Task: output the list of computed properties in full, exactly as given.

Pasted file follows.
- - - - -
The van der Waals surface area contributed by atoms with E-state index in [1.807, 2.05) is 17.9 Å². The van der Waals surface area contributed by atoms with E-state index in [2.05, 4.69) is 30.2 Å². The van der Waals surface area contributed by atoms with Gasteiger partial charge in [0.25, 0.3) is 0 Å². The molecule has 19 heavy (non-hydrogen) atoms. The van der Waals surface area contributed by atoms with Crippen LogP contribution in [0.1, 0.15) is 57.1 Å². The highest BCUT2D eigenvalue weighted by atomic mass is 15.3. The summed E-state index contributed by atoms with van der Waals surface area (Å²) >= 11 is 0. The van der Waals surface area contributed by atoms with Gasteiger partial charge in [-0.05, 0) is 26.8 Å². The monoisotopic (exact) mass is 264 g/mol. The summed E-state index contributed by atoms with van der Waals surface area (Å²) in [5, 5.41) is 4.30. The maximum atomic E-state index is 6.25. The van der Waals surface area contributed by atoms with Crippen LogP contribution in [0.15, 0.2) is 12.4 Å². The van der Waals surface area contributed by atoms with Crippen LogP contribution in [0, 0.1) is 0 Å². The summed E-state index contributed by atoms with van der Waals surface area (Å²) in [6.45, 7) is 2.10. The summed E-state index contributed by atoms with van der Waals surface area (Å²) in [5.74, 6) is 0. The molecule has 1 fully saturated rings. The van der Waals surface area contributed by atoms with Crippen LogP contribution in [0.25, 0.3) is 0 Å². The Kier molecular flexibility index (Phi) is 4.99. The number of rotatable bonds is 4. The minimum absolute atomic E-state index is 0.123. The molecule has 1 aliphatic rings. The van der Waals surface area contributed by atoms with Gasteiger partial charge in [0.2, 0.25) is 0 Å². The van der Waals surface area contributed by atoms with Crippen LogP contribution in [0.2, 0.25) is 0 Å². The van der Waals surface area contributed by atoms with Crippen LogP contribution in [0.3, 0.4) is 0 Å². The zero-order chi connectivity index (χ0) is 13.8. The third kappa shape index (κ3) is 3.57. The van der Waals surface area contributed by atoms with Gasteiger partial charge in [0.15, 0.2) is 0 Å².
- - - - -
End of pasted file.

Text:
The van der Waals surface area contributed by atoms with E-state index in [1.807, 2.05) is 17.9 Å². The van der Waals surface area contributed by atoms with E-state index in [2.05, 4.69) is 30.2 Å². The van der Waals surface area contributed by atoms with Gasteiger partial charge in [0.25, 0.3) is 0 Å². The molecule has 19 heavy (non-hydrogen) atoms. The van der Waals surface area contributed by atoms with Crippen LogP contribution in [0.1, 0.15) is 57.1 Å². The highest BCUT2D eigenvalue weighted by atomic mass is 15.3. The summed E-state index contributed by atoms with van der Waals surface area (Å²) >= 11 is 0. The van der Waals surface area contributed by atoms with Gasteiger partial charge in [-0.05, 0) is 26.8 Å². The monoisotopic (exact) mass is 264 g/mol. The summed E-state index contributed by atoms with van der Waals surface area (Å²) in [5, 5.41) is 4.30. The maximum atomic E-state index is 6.25. The van der Waals surface area contributed by atoms with Crippen LogP contribution in [0.15, 0.2) is 12.4 Å². The van der Waals surface area contributed by atoms with Crippen LogP contribution in [0, 0.1) is 0 Å². The summed E-state index contributed by atoms with van der Waals surface area (Å²) in [6.45, 7) is 2.10. The summed E-state index contributed by atoms with van der Waals surface area (Å²) in [5.74, 6) is 0. The molecule has 1 fully saturated rings. The van der Waals surface area contributed by atoms with Crippen LogP contribution in [0.25, 0.3) is 0 Å². The Kier molecular flexibility index (Phi) is 4.99. The number of rotatable bonds is 4. The minimum absolute atomic E-state index is 0.123. The molecule has 1 aliphatic rings. The van der Waals surface area contributed by atoms with Gasteiger partial charge in [0.2, 0.25) is 0 Å². The van der Waals surface area contributed by atoms with Crippen LogP contribution in [0.2, 0.25) is 0 Å². The van der Waals surface area contributed by atoms with Crippen LogP contribution in [0.3, 0.4) is 0 Å². The zero-order chi connectivity index (χ0) is 13.8. The third kappa shape index (κ3) is 3.57. The van der Waals surface area contributed by atoms with Gasteiger partial charge in [0.15, 0.2) is 0 Å².